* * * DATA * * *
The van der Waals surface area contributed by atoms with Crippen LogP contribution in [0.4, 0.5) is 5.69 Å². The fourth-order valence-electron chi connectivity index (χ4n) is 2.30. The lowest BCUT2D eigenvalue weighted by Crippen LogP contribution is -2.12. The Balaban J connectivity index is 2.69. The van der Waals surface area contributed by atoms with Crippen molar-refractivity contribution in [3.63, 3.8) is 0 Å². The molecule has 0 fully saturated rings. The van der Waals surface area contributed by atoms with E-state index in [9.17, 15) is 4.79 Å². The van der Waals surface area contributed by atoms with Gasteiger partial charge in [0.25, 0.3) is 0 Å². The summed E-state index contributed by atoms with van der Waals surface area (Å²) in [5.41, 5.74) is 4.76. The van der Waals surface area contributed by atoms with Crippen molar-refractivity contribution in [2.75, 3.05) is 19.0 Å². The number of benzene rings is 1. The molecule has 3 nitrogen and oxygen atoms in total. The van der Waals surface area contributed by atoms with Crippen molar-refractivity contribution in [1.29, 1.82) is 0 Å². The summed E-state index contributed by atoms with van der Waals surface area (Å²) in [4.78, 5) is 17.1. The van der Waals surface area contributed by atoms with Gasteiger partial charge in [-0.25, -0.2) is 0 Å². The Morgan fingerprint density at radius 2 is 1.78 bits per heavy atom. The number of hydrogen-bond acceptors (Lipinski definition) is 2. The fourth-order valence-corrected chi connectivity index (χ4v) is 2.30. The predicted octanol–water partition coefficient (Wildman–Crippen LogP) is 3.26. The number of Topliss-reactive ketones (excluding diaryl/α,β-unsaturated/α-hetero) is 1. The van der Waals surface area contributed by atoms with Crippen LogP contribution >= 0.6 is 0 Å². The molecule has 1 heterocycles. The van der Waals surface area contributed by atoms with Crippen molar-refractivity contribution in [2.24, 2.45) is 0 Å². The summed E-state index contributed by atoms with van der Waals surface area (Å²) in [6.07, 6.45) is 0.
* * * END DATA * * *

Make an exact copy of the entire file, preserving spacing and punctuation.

The van der Waals surface area contributed by atoms with Crippen LogP contribution in [0.4, 0.5) is 5.69 Å². The fourth-order valence-electron chi connectivity index (χ4n) is 2.30. The lowest BCUT2D eigenvalue weighted by Crippen LogP contribution is -2.12. The Balaban J connectivity index is 2.69. The van der Waals surface area contributed by atoms with Crippen molar-refractivity contribution in [3.63, 3.8) is 0 Å². The molecule has 0 fully saturated rings. The van der Waals surface area contributed by atoms with E-state index in [9.17, 15) is 4.79 Å². The van der Waals surface area contributed by atoms with Gasteiger partial charge in [0.25, 0.3) is 0 Å². The summed E-state index contributed by atoms with van der Waals surface area (Å²) in [5.41, 5.74) is 4.76. The van der Waals surface area contributed by atoms with Crippen molar-refractivity contribution in [2.75, 3.05) is 19.0 Å². The number of benzene rings is 1. The molecule has 3 nitrogen and oxygen atoms in total. The van der Waals surface area contributed by atoms with Crippen molar-refractivity contribution in [1.29, 1.82) is 0 Å². The summed E-state index contributed by atoms with van der Waals surface area (Å²) in [4.78, 5) is 17.1. The van der Waals surface area contributed by atoms with Gasteiger partial charge in [-0.25, -0.2) is 0 Å². The Morgan fingerprint density at radius 2 is 1.78 bits per heavy atom. The number of hydrogen-bond acceptors (Lipinski definition) is 2. The fourth-order valence-corrected chi connectivity index (χ4v) is 2.30. The predicted octanol–water partition coefficient (Wildman–Crippen LogP) is 3.26. The number of Topliss-reactive ketones (excluding diaryl/α,β-unsaturated/α-hetero) is 1. The van der Waals surface area contributed by atoms with Crippen LogP contribution >= 0.6 is 0 Å². The molecule has 1 heterocycles. The van der Waals surface area contributed by atoms with Crippen molar-refractivity contribution in [2.24, 2.45) is 0 Å². The summed E-state index contributed by atoms with van der Waals surface area (Å²) in [6.07, 6.45) is 0.